Photos: Sarfaraz Farid Nihash
Photos: Sarfaraz Farid Nihash

Qawwali, a form of Sufi devotional music popular in South Asia, has been featured in numerous movies over the years. Since the inception of the talkies, qawwali has been utilised as a musical form to enhance storytelling, add cultural richness and entertain audiences.

When moviemaking resumed in Pakistan after Partition, filmmakers incorporated qawwali sequences to capture the essence of Sufi music and its emotional depth, to add religious zeal and flavour. The first instance of a qawwali that featured in an Urdu film was back in 1950, when actor/director Zahoor Raja had one composed for his film Jehad. It was titled ‘Muhammad [PBUH] Khuda ka dulara.’

Zahoor Raja, who had migrated from India at the time of Partition, played a crucial role in establishing Pakistan’s film industry. The qawwali in Jehad was rendered by Zahoor Raja himself and Imdad Hussain and was penned by veteran lyricist and poet Tanvir Naqvi, while Karim Dad Anwar composed its tune.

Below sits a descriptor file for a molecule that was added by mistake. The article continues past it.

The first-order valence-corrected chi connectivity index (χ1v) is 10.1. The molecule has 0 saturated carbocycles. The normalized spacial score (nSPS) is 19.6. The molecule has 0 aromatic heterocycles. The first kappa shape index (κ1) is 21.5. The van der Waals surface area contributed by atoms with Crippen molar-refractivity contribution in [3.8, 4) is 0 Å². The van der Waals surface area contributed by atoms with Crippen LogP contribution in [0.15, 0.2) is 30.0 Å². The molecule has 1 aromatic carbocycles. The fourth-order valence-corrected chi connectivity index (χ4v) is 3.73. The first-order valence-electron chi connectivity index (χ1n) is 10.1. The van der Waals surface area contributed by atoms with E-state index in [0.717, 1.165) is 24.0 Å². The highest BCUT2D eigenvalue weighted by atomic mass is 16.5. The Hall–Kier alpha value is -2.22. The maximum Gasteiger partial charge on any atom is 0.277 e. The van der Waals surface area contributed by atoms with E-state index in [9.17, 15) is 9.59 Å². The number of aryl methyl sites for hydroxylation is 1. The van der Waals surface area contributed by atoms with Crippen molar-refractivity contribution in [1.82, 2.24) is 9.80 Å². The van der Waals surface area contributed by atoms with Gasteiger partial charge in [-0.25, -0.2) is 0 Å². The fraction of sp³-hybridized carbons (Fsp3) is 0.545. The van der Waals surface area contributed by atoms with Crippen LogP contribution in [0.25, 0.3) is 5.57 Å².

‘Shah-i-Madina’ is considered the first qawwali that truly encompassed all the elements of the Sufi devotional song in films. Rendered by Saleem Raza (real name: Noel Das) along with a chorus, written by Tanvir Naqvi (again) and enacted on screen by Darpan (real name: Ishrat Abbas), it was composed by Hassan Latif, a hardcore leftist, and produced by J.C. Anand, who belonged to the Hindu community.

Over the years, qawwalis have been an integral part of Pakistani films, often used to add religious fervour or to signal storytelling arcs of redemption…